Physician education boosts interaction

June 1, 2011

Strategy can improve patient compliance with glaucoma medication regimens.

The quality of communication between ophthalmologists and their patients with glaucoma can be improved by physician education. Better patient–physician interactions may improve patients' compliance with their glaucoma medication regimen, said Dr David S. Friedman, MPH, PhD, during glaucoma subspeciality day at the 2010 annual meeting of the American Academy of Ophthalmology.

Findings from various studies support targeting patient–physician interactions as a means to improve medication adherence. For example, it has been shown that patients who express little concern about reduced vision from glaucoma are less adherent with their medications than their counterparts who are more concerned about how they may be affected by glaucoma in the future.

Improved adherence

To explore whether improving patient–physician interaction is a viable pathway to improving patient medication adherence, Dr Friedman and colleagues analysed interactions between ophthalmologists and their patients with glaucoma to evaluate the effect of a simple educational intervention to improve the quality of the physician-patient communication.

They recruited 23 practitioners from three East Coast states who agreed to have their patients' visits audio- and videotaped before and 2 months after the physicians participated in an educational programme on adherence and communication.

Physician participants were predominantly male and were seasoned practitioners with an average age of 53 years. Fifty routine follow-up visits for patients with glaucoma were recorded before and after the educational intervention.

Prior to the intervention, physicians did most of the talking and mainly discussed IOP. Even when visual fields and optic nerve imaging were performed, those tests were discussed just about two-thirds and one-half of the time, respectively. The physicians dominated the conversation in terms of words spoken and questions asked, and yet questioning about adherence-related issues rarely took place.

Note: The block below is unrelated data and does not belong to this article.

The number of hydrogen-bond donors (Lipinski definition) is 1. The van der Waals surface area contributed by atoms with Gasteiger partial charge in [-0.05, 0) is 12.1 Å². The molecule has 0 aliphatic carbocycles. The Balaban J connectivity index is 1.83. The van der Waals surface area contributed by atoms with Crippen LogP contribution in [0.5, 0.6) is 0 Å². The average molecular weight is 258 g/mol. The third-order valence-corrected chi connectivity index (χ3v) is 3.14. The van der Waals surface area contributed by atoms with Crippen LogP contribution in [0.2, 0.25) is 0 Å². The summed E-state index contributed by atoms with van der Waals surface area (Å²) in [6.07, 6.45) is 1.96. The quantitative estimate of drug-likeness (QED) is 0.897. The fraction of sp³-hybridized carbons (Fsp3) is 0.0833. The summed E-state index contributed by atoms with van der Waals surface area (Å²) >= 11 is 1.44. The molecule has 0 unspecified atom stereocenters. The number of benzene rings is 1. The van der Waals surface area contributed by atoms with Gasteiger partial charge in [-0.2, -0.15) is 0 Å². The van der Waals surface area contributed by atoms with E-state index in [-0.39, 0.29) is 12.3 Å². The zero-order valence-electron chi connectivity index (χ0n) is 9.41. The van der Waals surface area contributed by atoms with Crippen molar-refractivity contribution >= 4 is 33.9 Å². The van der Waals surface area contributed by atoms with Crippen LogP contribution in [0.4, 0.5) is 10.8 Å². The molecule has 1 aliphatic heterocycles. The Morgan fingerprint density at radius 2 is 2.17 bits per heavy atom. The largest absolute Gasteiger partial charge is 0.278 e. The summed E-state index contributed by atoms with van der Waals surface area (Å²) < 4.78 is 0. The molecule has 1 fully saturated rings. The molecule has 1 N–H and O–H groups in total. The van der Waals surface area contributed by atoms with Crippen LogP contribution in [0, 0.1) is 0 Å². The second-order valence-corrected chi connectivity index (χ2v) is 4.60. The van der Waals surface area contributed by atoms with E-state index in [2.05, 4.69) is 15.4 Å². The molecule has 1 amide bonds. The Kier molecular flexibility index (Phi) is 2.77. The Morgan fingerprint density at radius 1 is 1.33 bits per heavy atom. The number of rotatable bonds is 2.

Overall, physicians did not focus on how patients were doing with therapies. Potential barriers to adherence, such as medication side effects and difficulties with administration mechanics, were asked about less than 40% of the time, and physicians rarely tried to assess a patient's understanding about glaucoma, disease-related concerns, or medication-related experiences and attitudes, Dr Friedman said.

"We know that asking patients if they have additional questions can open the door to addressing the patients' problems, but only 18% of the visits culminated with the ophthalmologist asking the patient if he or she had questions," he said.

Physicians also performed poorly in identifying medication non-adherence. Based on their visits, they detected non-adherence as an issue in three of the 50 patients. However, in a follow-up Q&A with a trained research interviewer conducted after the physician visit, 12 patients admitted to medication nonadherence.

After the 50 visits were completed, the physicians participated in a 3-hour educational programme that focused on four basic steps for improving communication:

The programme significantly changed physician behaviour and tripled the ability to detect non-adherence from 25% to 78%. However, it is unknown whether improved communication led to better adherence because patients were not followed after postintervention visits.

"Nevertheless, improved communication is a tremendous opportunity, and I would urge all ophthalmologists to incorporate these methods into their practice," Dr Friedman concluded.

Dr David S. Friedman, MPH, PhD, is Alfred Sommer Professor of Ophthalmology at the Wilmer Eye Institute, Johns Hopkins University School of Medicine, Baltimore, Maryland, USA. He can be contacted via E-mail: david.friedman@jhu.edu

Dr Friedman did not indicate any financial interest in the subject matter.